Pop quiz, hot shot. Name the company that's most likely to be a 10-bagger by 2020.
It's a hard question. There isn't just one correct answer -- you can find three candidates here -- but it's easy to weed out some popular incorrect answers.
If you named Cisco (Nasdaq: CSCO ) , Johnson & Johnson (NYSE: JNJ ) , Kentaco Fried Hut parent Yum! Brands (NYSE: YUM ) , or any other large-cap company, you're probably wrong. They're simply too big to grow tenfold in the next decade. My Foolish colleague Tim Hanson has shown year in and year out that a decade's biggest winners are small-cap stocks.
He found that the largest grower of the last 10 years, beverage company Hansen Natural, was almost a 50-bagger. Even at 50 times its original market capitalization, Hansen is a $3 billion company -- one-fifth the size of Yum Brands, a fortieth the size of Cisco, and a fiftieth the size of Johnson & Johnson.
It gets better
Besides having room to grow, small caps have another hidden feature. They are more volatile than their large-cap brethren. This can lead to fluctuations that are absolutely heartbreaking for investors with low risk tolerances. But for those of us with higher risk tolerance, the volatility provides opportunity.
As we've seen recently, large-cap stocks can be quite volatile, too. When their price losses significantly outstrip the market's, though, there's usually something terribly amiss.
Familiar examples abound. Take the gambling industry and former large caps MGM Grand (NYSE: MGM ) , Las Vegas Sands (NYSE: LVS ) , and Wynn (Nasdaq: WYNN ) . If they recover, each could be a multibagger from here. However, they're all priced at fractions of their former highs because their balance sheets weren’t built for a gambling environment crippled by a faltering economy.
Meanwhile, small caps are a little different. Sometimes, as in the case with Boyd Gaming (NYSE: BYD ) , small caps are down for a reason. But, since they tend to have greater volatility than the market as a whole, sometimes they experience dramatic stock price tumbles on very little news. Or even on relatively good news.
A quick example
Take the recent case of restaurant company Buffalo Wild Wings. Back in late October, it reported quarterly earnings that were disappointing. But given the state of the economy in general and the restaurant sector specifically, the results were downright robust: positive earnings-per-share growth and impressive same-store sales growth (6.8% at company-owned stores).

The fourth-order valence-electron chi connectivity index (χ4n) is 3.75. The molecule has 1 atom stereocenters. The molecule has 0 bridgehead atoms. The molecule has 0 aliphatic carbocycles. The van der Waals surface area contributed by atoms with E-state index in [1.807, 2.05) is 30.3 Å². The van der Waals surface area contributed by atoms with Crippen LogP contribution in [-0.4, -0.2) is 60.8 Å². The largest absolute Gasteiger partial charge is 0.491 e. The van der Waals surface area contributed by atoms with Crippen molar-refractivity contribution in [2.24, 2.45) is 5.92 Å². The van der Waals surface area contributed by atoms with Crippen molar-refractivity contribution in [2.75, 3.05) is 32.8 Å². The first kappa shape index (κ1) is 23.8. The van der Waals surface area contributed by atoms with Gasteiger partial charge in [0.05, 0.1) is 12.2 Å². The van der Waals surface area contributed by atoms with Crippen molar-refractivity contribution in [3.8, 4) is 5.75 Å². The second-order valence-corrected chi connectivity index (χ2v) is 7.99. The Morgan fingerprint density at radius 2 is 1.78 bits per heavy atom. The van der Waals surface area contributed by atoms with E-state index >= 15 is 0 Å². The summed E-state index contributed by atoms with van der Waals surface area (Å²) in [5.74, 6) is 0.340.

In response, shares were sliced in half in the month following the earnings release ... only to gain it all back and then some after the company beat analyst expectations in the subsequent quarter. Over the past few months, it's been the same company with the same long-term prospects. There have been no huge company-related events, and its price is about the same now as it was a year ago.
But somewhere in the middle, the market threw a half-off sale for investors patient enough to wait for a discounted entry point. Since they took advantage of volatility, those investors need only a five-bagger from here to reach the vaunted 10-bagger status.
The 10-bagger club
In 2020, when we look back at the decade's list of 10-baggers, the list will be dominated by stocks that can be described as:
The list of investors who profit from these 10-baggers will be dominated by people who can be described as:
If you have these two qualities, I invite you to join our analysts at the Motley Fool Hidden Gems newsletter. They are putting the Fool's money where its mouth is by building a real-money portfolio of small-cap stocks. You can see all the companies they're investing in with a free 30-day trial. If you're not impressed, there's no obligation to subscribe.
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This article was originally published on May 15, 2009. It has been updated.
Anand Chokkavelu does not own shares in any company mentioned. Johnson & Johnson is a Motley Fool Income Investor pick. Hansen Naturals is a Rule Breakers choice. Buffalo Wild Wings is a Hidden Gems recommendation. The Motley Fool owns shares of Buffalo Wild Wings and has a disclosure policy.